Suddenly, however, Thutmose III managed to seize the throne. How he brought this about is unknown. Obviously, she lost support of the critical elements of the upper part of Egyptian society. Thutmose III seized the moment and secured that support. He managed to overthrow her. We do not have any details in the surviving Egyptian records for the change in support and success that Thutmose secured at that time.
Nevertheless, in ca. 1483 BCE Moses fled Egypt and it is exactly in this period (give or take a year) that chronologists pin the successful revolution against Hatshepsut and when Tutmose III seized the throne. We can logically connect these two events because it is obvious that Hatshepsut deposed Thutmose III and she groomed Moses as her successor (as the implication is in Acts 7 that Moses could have become the ruler of Egypt cf. Hebrews 11:24). It is quite natural that Thutmose III would not have had any commitment to Moses. When Thutmose III received word that Moses had killed an Egyptian it was a defining moment, a politically expedient opportunity to use this information to rid himself of this hated rivals Hatshepsut and Moses. Moses, apparently anticipating this, fled from Egypt to Sinai.
If this reconstruction is correct, that this is the period of the Exodus and the period of Moses, then Hatshepsut is the only likely candidate for being Moses' adopted mother. She was the daughter of pharaoh who pulled him from the Nile. It would also explain something that has been enigmatic in Egyptian history -- what caused Hatshepsut to so quickly lose support of the priestly aristocracy and the military that Thutmose III could stage a successful revolt against her. Supposedly she simply died peacefully in her fifties but more likely she had some assistance in departing on her voyage to the afterlife.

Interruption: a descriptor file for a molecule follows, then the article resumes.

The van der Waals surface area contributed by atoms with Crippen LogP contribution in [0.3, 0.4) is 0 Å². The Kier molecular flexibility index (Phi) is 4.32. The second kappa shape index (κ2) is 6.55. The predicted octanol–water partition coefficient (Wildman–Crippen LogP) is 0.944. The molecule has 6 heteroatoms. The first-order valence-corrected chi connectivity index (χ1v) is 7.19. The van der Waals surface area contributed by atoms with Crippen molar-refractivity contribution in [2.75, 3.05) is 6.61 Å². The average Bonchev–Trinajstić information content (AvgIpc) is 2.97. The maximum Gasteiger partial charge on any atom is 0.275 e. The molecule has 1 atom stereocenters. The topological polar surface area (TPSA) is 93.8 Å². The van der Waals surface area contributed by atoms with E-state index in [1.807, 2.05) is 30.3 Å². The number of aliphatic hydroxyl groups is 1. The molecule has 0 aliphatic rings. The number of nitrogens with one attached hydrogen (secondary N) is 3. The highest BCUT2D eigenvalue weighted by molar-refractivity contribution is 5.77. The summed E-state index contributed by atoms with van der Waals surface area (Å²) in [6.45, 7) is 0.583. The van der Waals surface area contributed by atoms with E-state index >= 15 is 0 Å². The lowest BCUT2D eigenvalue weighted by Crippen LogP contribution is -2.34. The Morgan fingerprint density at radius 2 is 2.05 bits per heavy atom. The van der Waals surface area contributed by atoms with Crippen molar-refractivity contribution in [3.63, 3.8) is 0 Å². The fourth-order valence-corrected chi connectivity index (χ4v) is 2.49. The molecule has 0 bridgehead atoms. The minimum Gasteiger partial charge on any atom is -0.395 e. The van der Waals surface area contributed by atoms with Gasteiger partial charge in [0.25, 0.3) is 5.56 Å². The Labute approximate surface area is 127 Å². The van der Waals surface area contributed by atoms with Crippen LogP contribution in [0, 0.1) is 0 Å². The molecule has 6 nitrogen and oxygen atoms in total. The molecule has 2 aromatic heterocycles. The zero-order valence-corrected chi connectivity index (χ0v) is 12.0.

If she groomed Moses, despite his Hebrew origins, to be the next pharaoh and it turned out that he was a murderer of Egyptians you can see the cause of her loss of support and likely suicide or murder. The shift in this aristocratic and military support allowed Thutmose III to stage a successful coup.
This pharaoh, Thutmose III, would then be the pharaoh that had to die before Moses could return from Midian (Exodus 2:23). He was the pharaoh who sought Moses' life. That makes an interesting point. Hatshepsut ruled but technically it was joint rule - she had usurped power, but technically Thutmose III still carried the title of pharaoh jointly with her. This enabled him to get rid of her completely.
Thutmose III apparently did something that only occurred one additional time in the span of Egyptian history. The Egyptian people viewed their pharaohs as being a god in the flesh. The temple of Hatshepsut lies along the Nile in the Diro Valley, just across from Karnak, where one can see what remains of Hatshepsut's figure. Thutmose III, who undoubtedly hated her, completely eradicated nearly all her monuments throughout Egypt. Only on one other occasion would Egyptian authorities eradicate the monuments of a previous pharaoh and erase his name wherever found. That was the case of the heretic pharaoh Akhenaten who closed all the temples of the Egyptian gods and tried to get them all to worship a single deity – the god of the sun.